The Standardization of American Schooling: Linking Secondary and Higher Education, 1870-1910 by M. Vanoverbeke

The Standardization of American Schooling: Linking Secondary and Higher Education, 1870-1910

byM. Vanoverbeke

Hardcover | May 15, 2008

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This book explores the efforts of educational reformers who sought to link secondary and higher education in the decades after 1870. Through various state, regional, and national initiatives, these reformers created a hierarchical system, laid the foundation for a growing standardization in education, and influenced who would have access to college.  Neither higher education nor the secondary branches dominated the other in creating this educational system.  Rather, through debate, argument, and accommodation, the two levels mutually shaped each other in a time of significant political and economic change.  Reformers today wrestle with this legacy as they continue to forge connections between the two educational levels.

About The Author

Marc A. VanOverbeke is Assistant Professor in the College of Education at Northern Illinois University, where he teaches courses in history of education and foundations of education.  He earned his PhD in Educational Policy Studies from the University of Wisconsin-Madison.

Details & Specs

Title:The Standardization of American Schooling: Linking Secondary and Higher Education, 1870-1910Format:HardcoverDimensions:240 pages, 8.5 × 5.51 × 0.03 inPublished:May 15, 2008Publisher:Palgrave Macmillan USLanguage:English

The following ISBNs are associated with this title:

ISBN - 10:0230606288

ISBN - 13:9780230606289

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Table of Contents

Introduction * Changing Expectations for American Education * Building the University of Michigan on a High School Foundation * Michigan Launches a Movement for Regional Accreditation * The Secondary Schools’ Challenge to Higher Education and the Dominance of the Modern Subjects * Charles W. Eliot and the Early Campaign for a National Education System * Regional Efforts and a Renewed Focus on National Reform * Epilogue-Looking Ahead by Looking to the Past     

Editorial Reviews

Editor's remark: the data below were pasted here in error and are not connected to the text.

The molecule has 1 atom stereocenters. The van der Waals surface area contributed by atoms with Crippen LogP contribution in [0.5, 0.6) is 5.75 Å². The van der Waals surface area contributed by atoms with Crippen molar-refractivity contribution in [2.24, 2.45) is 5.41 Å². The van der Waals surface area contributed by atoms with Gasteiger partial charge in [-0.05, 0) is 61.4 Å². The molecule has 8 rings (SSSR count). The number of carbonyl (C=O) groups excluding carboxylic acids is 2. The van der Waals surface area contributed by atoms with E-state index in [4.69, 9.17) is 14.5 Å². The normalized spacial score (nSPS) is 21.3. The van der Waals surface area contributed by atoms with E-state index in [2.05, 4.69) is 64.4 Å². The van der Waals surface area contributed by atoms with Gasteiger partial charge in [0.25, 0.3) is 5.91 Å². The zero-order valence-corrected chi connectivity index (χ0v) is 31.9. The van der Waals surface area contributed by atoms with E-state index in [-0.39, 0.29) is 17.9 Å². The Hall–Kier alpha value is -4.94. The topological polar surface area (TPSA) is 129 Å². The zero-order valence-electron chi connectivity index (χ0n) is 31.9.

“Provides fresh, new insights into the development not only of high schools but also colleges and universities in this era.VanOverbeke’s book makes a valuable and important contribution to the field. It deserves a wide readership.” —Jeffrey Mirel, History of Education Quarterly“In 1870, few college students had attended high schools, and the two institutions were rivals more than complements of one another. But in 1910 four years of high school had become the standard prerequisite for higher education. This momentous transformation is the subject of VanOverbeke’s lucid and thorough study. He has admirably captured the interplay of the ideas and aspirations for articulating these two institutions against the hard realities of schools and colleges during a generation of breathtaking change.” —Roger Geiger, Distinguished Professor of Education, Pennsylvania State University“In this imaginative and groundbreaking study, VanOverbeke demonstrates how national systems of secondary and collegiate education were formed in tandem during the latter nineteenth and early twentieth centuries. Starting with the efforts of a few visionary university leaders, it was a process that led eventually to the formation of the College Board, with assistance from the Carnegie Foundation. With scrupulous historical scholarship and an engaging narrative style, VanOverbeke describes the people and events that contributed to this outcome, one that was neither preordained nor inevitable. It is a fine contribution to the historical literature on both secondary and collegiate education during this period.” —John L Rury, Professor of Education and History, University of Kansas“On the level of theory, VanOverbeke has demonstrated that for the 1870-1910 period, changes in education may be understood through an analysis of the conflict of interests between secondary schools and universities. He has also demonstrated that the curriculum must be understood within a particular timeframe and setting. In terms of specific content, the importance of his work and this period are rejected in the fact that one hundred years later, the university has been well established as the apex of the educational system and that what were once emerging regional accreditation associations are equally well established.” —H-Net Reviews